For the second year in a row, the CHSRF was named by Canadian Business magazine as one of the "Best Workplaces in Canada," recognizing the organization's commitment to a healthy work-life balance and family-friendly policies that promote a work environment that focuses on quality of work done, positive performance management, and a culture of respect.


  8) Actual Spending 2005-2006 9) Actual Spending 2006-2007 10) Planned Spending 2007-2008 11) Total Authorities 2007-2008 12) Actual Spending 2007-2008 13) Variance(s) between 10) and 12)
14) Program Activity: 0 0 0 0 0 0

15) Comments on Variance(s) :

The conditional grant was paid to CHSRF in instalments prior to the 2005-2006 reporting period.

16) Significant Evaluation Findings and URL(s) to Last Evaluation(s)/Future Plans:

The second five-year international review of the CHSRF was completed in 2007

[ http://www.chsrf.ca/about/ga_accountability_impact_ol_e.php ] and findings were discussed by the Board of Trustees. Actions to respond to the findings will be undertaken in consultation with the research and decision maker communities, and under the leadership of the incoming President and Chief Executive Officer, in 2008.

An overall evaluation of the components of the Capacity for Applied and Developmental Research and Evaluation (CADRE) in Health Services and Nursing Program was undertaken and the final report was completed in 2007. Recommendations were addressed by CADRE awardees and by CHSRF staff.

A team has been commissioned to conduct an evaluation of the NRF to determine the lessons and consequences of investments made through the NRF since its inception in 1999 to the end of 2007. The evaluation was commenced in 2007 and will be completed in 2008.

The evaluation report on the second EXTRA cohort revealed a continued high level of satisfaction from fellows, and confirmed that the program is highly valued by the fellows and their organizations.

Copies of these reports are available upon request.

17) Significant Audit Findings and URL(s) to Last Audit(s)/Future Plans:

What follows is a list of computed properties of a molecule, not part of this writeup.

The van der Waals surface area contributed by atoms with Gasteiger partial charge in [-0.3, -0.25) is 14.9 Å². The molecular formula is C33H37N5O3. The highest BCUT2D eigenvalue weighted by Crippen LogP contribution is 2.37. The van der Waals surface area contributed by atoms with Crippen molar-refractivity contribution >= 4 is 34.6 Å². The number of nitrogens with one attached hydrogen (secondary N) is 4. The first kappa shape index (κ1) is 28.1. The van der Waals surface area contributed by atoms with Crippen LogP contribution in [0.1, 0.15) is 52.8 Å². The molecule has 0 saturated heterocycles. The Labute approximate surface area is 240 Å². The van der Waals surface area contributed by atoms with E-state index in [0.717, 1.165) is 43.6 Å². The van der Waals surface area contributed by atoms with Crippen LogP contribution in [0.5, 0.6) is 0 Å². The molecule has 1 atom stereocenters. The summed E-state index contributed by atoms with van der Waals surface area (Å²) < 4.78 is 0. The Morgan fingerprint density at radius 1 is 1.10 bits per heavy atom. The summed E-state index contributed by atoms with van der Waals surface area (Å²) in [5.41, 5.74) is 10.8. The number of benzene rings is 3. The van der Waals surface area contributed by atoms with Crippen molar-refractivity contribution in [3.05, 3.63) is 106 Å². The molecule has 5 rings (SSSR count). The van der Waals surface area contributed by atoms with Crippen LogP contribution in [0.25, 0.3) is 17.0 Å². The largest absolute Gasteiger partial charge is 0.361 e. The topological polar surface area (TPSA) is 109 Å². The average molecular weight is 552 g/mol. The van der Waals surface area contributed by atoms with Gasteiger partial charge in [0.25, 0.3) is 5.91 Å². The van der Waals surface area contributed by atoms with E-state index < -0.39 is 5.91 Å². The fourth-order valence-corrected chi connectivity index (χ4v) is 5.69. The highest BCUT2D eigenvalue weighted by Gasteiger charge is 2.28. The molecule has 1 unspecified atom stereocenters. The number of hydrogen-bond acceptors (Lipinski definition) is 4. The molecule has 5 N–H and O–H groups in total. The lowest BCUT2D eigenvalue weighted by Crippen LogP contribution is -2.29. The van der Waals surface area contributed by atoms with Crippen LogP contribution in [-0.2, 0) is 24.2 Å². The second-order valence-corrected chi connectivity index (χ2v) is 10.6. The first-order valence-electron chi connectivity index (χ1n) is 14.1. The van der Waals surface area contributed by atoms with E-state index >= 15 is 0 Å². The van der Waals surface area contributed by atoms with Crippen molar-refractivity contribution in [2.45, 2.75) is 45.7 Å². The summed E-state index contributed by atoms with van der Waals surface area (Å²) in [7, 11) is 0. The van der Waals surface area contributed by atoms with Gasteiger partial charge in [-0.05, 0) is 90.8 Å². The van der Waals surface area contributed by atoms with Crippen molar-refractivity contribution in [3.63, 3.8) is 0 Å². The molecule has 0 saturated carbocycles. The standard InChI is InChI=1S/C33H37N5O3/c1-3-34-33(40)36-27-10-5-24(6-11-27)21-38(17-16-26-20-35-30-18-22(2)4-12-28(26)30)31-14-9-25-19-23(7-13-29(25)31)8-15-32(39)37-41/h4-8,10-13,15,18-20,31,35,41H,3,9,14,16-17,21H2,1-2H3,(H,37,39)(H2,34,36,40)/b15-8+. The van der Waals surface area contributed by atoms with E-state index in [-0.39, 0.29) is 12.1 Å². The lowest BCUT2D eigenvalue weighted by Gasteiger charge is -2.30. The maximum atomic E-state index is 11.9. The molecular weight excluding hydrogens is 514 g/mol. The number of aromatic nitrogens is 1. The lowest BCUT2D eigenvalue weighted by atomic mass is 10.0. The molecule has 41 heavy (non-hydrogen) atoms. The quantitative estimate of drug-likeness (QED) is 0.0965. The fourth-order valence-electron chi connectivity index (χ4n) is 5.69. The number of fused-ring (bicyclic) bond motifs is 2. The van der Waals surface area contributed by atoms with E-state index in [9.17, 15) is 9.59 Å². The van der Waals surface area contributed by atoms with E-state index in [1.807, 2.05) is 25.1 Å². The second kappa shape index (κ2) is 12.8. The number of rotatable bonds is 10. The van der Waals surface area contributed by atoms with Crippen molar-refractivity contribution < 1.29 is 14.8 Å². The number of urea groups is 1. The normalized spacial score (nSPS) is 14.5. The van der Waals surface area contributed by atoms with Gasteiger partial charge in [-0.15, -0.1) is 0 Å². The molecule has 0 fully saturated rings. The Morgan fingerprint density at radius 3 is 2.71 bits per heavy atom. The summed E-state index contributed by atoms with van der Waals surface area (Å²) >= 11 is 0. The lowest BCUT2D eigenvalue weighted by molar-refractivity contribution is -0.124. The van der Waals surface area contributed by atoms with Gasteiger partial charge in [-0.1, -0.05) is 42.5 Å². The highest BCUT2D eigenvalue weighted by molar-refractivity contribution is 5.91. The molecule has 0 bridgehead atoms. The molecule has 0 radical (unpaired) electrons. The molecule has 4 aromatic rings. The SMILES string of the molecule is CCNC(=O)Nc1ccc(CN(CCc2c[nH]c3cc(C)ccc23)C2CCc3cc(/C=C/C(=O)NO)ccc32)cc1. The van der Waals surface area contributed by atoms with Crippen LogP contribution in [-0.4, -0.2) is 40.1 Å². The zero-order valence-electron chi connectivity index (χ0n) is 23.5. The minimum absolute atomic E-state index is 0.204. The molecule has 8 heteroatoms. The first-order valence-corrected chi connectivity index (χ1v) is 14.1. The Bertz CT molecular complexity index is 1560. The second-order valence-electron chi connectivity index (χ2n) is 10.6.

The second compliance audit report of funded programs and projects, completed in March 2007, revealed that all files selected were in compliance with grants, awards, partnership, and finance policies and procedures, and that the recommendations from the first compliance audit had been implemented. Additional recommendations from the second compliance audit are to be implemented in 2008.

A three-month and a six-month evaluation of the managed payroll system were conducted in 2007 to ensure that the system addressed segregation of duties and other related objectives.

A preliminary 2007 external financial audit was completed in October 2007 and showed no major concerns. The full external financial audit was conducted in February/March 2008.

The Foundation's pension plan was audited in February 2007 and showed no major concerns. The going concern liability in the January 2006 valuation report was funded by the CHSRF to ensure the pension plan can meet its forward commitments.

Copies of these reports are available upon request.

In late 2007, CHSRF participated in a Health Canada compliance audit. This audit was part of Health Canada's Multi-Year Risk-Based Audit Plan. The audit report will be shared with CHSRF in 2008.

2007 Audited Financial Statements:
http://www.chsrf.ca/about/documents/CanadianHealthServicesResearchFoundation-english-fs07.pdf
http://www.chsrf.ca/about/documents/CanadianHealthServicesResearchFoundation-french-fs07.pdf

18) URL to the Foundation site:

www.chsrf.ca

19) URL to the Foundation's Annual Report:

http://www.chsrf.ca/other_documents/annual_reports/documents/WEB2011354_chsrf_ar_e_final.pdf
http://www.chsrf.ca/other_documents/annual_reports/documents/WEB2011354_chsrf_ar_f_final.pdf

http://www.chsrf.ca/nursing_research_fund/documents/NursingReport_E_rev3_FINAL.pdf
http://www.chsrf.ca/nursing_research_fund/documents/NursingReport_Fr_rev4_FINAL.pdf

http://www.chsrf.ca/extra/documents/EXTRAReport_E_rev3_FINAL.pdf
http://www.chsrf.ca/forces/documents/EXTRAReport_Fr_rev3_FINAL.pdf